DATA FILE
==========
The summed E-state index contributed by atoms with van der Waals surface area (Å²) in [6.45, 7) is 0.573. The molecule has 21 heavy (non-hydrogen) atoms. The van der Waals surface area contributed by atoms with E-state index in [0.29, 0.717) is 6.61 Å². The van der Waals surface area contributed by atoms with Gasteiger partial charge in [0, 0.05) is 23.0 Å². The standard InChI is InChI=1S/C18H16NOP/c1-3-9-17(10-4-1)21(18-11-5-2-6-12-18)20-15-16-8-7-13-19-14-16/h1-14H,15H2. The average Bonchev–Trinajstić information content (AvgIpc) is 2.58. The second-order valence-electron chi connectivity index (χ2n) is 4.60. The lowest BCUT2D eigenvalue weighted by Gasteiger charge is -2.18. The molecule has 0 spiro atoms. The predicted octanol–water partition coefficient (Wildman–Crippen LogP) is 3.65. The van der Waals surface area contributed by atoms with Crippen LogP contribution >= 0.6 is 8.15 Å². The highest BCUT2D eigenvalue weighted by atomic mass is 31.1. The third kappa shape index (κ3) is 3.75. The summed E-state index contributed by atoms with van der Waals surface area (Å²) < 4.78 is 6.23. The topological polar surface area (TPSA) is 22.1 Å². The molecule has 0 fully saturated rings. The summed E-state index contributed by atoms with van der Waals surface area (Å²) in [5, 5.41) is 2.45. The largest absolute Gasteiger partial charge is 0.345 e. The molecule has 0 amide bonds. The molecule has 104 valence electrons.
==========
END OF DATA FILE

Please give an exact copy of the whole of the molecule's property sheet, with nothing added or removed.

The summed E-state index contributed by atoms with van der Waals surface area (Å²) in [6.45, 7) is 0.573. The molecule has 21 heavy (non-hydrogen) atoms. The van der Waals surface area contributed by atoms with E-state index in [0.29, 0.717) is 6.61 Å². The van der Waals surface area contributed by atoms with Gasteiger partial charge in [0, 0.05) is 23.0 Å². The standard InChI is InChI=1S/C18H16NOP/c1-3-9-17(10-4-1)21(18-11-5-2-6-12-18)20-15-16-8-7-13-19-14-16/h1-14H,15H2. The average Bonchev–Trinajstić information content (AvgIpc) is 2.58. The second-order valence-electron chi connectivity index (χ2n) is 4.60. The lowest BCUT2D eigenvalue weighted by Gasteiger charge is -2.18. The molecule has 0 spiro atoms. The predicted octanol–water partition coefficient (Wildman–Crippen LogP) is 3.65. The van der Waals surface area contributed by atoms with Crippen LogP contribution >= 0.6 is 8.15 Å². The highest BCUT2D eigenvalue weighted by atomic mass is 31.1. The third kappa shape index (κ3) is 3.75. The summed E-state index contributed by atoms with van der Waals surface area (Å²) < 4.78 is 6.23. The topological polar surface area (TPSA) is 22.1 Å². The molecule has 0 fully saturated rings. The summed E-state index contributed by atoms with van der Waals surface area (Å²) in [5, 5.41) is 2.45. The largest absolute Gasteiger partial charge is 0.345 e. The molecule has 0 amide bonds. The molecule has 104 valence electrons.